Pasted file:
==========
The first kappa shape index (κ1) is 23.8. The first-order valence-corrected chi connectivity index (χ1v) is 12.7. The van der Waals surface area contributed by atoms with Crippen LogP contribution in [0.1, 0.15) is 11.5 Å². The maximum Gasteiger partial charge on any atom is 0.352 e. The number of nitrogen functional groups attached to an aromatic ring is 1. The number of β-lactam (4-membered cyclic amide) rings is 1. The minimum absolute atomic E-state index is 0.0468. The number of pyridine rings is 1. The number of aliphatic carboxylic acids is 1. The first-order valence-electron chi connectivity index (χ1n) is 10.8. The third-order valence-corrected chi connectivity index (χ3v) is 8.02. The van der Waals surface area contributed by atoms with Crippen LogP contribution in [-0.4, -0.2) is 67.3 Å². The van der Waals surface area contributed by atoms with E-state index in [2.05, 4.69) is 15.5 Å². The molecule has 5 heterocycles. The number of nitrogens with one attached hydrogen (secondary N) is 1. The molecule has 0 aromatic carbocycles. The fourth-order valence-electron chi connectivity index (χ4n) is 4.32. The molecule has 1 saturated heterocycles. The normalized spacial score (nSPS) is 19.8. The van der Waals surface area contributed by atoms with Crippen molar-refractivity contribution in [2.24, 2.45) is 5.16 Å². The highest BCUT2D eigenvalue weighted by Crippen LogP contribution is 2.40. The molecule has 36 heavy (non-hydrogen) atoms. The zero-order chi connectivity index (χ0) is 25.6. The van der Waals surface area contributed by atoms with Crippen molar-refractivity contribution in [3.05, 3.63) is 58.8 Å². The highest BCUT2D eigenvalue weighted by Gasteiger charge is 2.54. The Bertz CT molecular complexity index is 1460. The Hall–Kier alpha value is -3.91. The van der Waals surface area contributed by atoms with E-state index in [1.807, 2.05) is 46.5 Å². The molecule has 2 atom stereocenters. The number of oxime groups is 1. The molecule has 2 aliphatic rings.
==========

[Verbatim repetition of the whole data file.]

The first kappa shape index (κ1) is 23.8. The first-order valence-corrected chi connectivity index (χ1v) is 12.7. The van der Waals surface area contributed by atoms with Crippen LogP contribution in [0.1, 0.15) is 11.5 Å². The maximum Gasteiger partial charge on any atom is 0.352 e. The number of nitrogen functional groups attached to an aromatic ring is 1. The number of β-lactam (4-membered cyclic amide) rings is 1. The minimum absolute atomic E-state index is 0.0468. The number of pyridine rings is 1. The number of aliphatic carboxylic acids is 1. The first-order valence-electron chi connectivity index (χ1n) is 10.8. The third-order valence-corrected chi connectivity index (χ3v) is 8.02. The van der Waals surface area contributed by atoms with Crippen LogP contribution in [-0.4, -0.2) is 67.3 Å². The van der Waals surface area contributed by atoms with E-state index in [2.05, 4.69) is 15.5 Å². The molecule has 5 heterocycles. The number of nitrogens with one attached hydrogen (secondary N) is 1. The molecule has 0 aromatic carbocycles. The fourth-order valence-electron chi connectivity index (χ4n) is 4.32. The molecule has 1 saturated heterocycles. The normalized spacial score (nSPS) is 19.8. The van der Waals surface area contributed by atoms with Crippen molar-refractivity contribution in [2.24, 2.45) is 5.16 Å². The highest BCUT2D eigenvalue weighted by Crippen LogP contribution is 2.40. The molecule has 36 heavy (non-hydrogen) atoms. The zero-order chi connectivity index (χ0) is 25.6. The van der Waals surface area contributed by atoms with Crippen molar-refractivity contribution in [3.05, 3.63) is 58.8 Å². The highest BCUT2D eigenvalue weighted by Gasteiger charge is 2.54. The Bertz CT molecular complexity index is 1460. The Hall–Kier alpha value is -3.91. The van der Waals surface area contributed by atoms with E-state index in [1.807, 2.05) is 46.5 Å². The molecule has 2 atom stereocenters. The number of oxime groups is 1. The molecule has 2 aliphatic rings.